The problem is, you can’t get something for nothing. This is true from a physical standpoint, if we assume the Star Wars universe obeys the laws of Thermodynamics. It is also true from a story-telling standpoint. If the cost of travel is reduced to nil, that has strong implications story-wise. For starters, how can Tatooine (or any star system) be “remote” if to travel there is instantaneous?

Which all brings me to the question, if the way they’ve taken Star Wars has ruined it for me, where might have they have taken it instead? I’m not saying that adding realism to Star Wars would save it. In fact, it would probably make it worse. However, if I’m going to complain about where the series ended up, I can at least fantasize a little bit about how I might have done it better. For me, that would have been a more realistic universe (meant in the space sense, not the Disney cash cow sense).

The combination of fan fiction and the extended universe of Star Wars has apparently worked to resolve the apparent illogic of hyperspace. I have no intention of getting too close to that particular rabbit hole, especially after seeing it’s end result with that light-speed-jump sacrifice in The Last Jedi. However, I did manage to pick up one bit from the obsession of the fans. The explanation, as near as I can understand it (which I’m pretty sure I don’t, really) is that hyperspace is kind of a extra-dimensional, alterspace. I’m imagining, to lean on as crutches some better-thought-through sci-fi/fantasy, something like The Ways in The Wheel of Time. In this, a network of wormholes crisscrosses the galaxy, allowing non-conventional movement. It can also explain that “fly right through a star” line from the original. Hyperspace may well be dominated by the mass of real space in a way that either it is riddled with massive objects with little maneuver room around them, or the wormhole-type channels that one travels through can, without careful pre-planning, inevitably direct you right into the closest large gravitational sink.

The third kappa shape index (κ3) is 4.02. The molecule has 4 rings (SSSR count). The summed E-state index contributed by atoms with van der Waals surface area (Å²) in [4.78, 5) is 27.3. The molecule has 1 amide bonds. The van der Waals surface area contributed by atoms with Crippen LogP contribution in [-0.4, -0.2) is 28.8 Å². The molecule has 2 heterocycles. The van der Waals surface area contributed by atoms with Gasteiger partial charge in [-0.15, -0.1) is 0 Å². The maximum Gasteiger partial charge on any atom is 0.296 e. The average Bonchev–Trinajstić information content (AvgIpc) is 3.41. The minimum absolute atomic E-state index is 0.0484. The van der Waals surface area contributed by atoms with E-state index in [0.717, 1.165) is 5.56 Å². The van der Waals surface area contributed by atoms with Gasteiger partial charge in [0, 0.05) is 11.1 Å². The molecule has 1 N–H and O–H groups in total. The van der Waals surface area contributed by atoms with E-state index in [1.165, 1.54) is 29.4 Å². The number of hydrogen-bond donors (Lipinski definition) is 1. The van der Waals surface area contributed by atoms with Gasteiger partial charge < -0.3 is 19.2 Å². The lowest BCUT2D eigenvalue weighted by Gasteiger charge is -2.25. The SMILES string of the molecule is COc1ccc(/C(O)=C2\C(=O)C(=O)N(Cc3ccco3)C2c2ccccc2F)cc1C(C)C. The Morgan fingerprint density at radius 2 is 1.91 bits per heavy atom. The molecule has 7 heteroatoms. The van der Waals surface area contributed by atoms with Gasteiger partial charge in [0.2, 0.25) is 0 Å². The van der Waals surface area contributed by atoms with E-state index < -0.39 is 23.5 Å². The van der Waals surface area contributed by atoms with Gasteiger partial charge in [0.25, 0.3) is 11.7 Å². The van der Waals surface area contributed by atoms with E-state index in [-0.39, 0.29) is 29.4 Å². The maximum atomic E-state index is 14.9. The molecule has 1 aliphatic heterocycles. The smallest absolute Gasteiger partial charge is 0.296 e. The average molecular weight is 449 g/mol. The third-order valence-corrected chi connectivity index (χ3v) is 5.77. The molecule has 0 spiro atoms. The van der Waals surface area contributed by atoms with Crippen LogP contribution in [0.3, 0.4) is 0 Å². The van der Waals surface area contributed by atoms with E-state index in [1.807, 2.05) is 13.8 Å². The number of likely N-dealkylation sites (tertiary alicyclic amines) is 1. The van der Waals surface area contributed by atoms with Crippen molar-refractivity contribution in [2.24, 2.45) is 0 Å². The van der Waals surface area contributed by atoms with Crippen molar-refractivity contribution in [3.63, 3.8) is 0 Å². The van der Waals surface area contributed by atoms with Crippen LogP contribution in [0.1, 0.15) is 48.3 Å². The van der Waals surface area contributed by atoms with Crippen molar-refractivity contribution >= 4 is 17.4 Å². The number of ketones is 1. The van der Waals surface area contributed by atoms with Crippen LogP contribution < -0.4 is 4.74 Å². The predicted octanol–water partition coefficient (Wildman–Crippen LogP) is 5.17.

Suffice to say that that a wormhole-based hyperspace seems to best unite all the depictions of FTL travel in the Star Wars films. The time and cost which was, well, either apparent or ambiguous in the first film could have been extended. In other words, I think we’d need to simply create a non-trivial transit time when your traversing a wormhole and make both that time and the cost proportional to distance and to mass.

Particularly those early films have unspecified delays that have to be, at least, non-trivial to make the story work. Luke and Han take the Death Star plans to Yavin 4. The rebels then, assuming that the Empire somehow tracked Han, realize they have only a short time to prepare before they must confront the Death Star. But what is a short time? Will it take weeks to analyze the data? Will it take months to assembly weaponry and train the fighter pilots? Or do they have only a matter of hours? I would have thought it logically works better if the time leans toward the longer, but Darth Vader’s line about “a day long remembered” suggests that it is at the short end. This leaves tension being created by the fact that Death Star came out of hyperspace on the wrong side of the planet and must wait some 35 minutes before being able to fire.

So after all this talk, I guess what I would have done is to ground Star Wars space travel in some kind of self-consistent explanation, but one that involves a cost. The “wormhole” style of travel seems a necessity, but it can’t be both instantaneous and nearly-free. Two more examples, because I’ve talked about them so recently. Dune went with the instantaneous travel, but (without being specific) it was exorbitantly costly. It was also costly in a proportional way – transporting an invasion force between planets was a nation-breaking expense. By contrast, in The Expanse series using the ring seems***** free and easy, but the rings themselves are in distant orbit around the planets which they connect. Therefore, even after instantaneous travel across 100s of light-years, you still have months of deceleration to reach the earth-like planet in a lower orbit. That’s how you do it.

*That decision to use muppets as aliens may be seen as beginning of the end.

**Again, referencing that connection to the classics of movie making, C3PO is clearly inspired by Maria of Metropolis.

***Alternatively, the perspective is that of C3PO and R2D2, whose story is followed almost exclusively through the film. Luke himself  This follows the arc of Lucas’ inspiration, The Hidden Fortress, where the two “‘droids” are substitutes for the peasants (is this a subtle commentary on class war?) in that film. Also, intriguingly, the focus on the ‘droids was introduced in the post-filming edit work, using the C3PO/R2D2 focus as a way bring the audience along with the story.

****To add intrigue, the pilot episode of Star Trek implies that the “warping” refers to time travel. In essence that, perhaps, the ability to cover vast distances in space involves traveling backwards in time to arrive before it would otherwise be possible. As the series developed, the reference to “time warp” was dropped and the engines seem to be analogous to a standard, classical propulsion system.

*****Remember where I am in the series. Ill effects from ring transit is only suspected.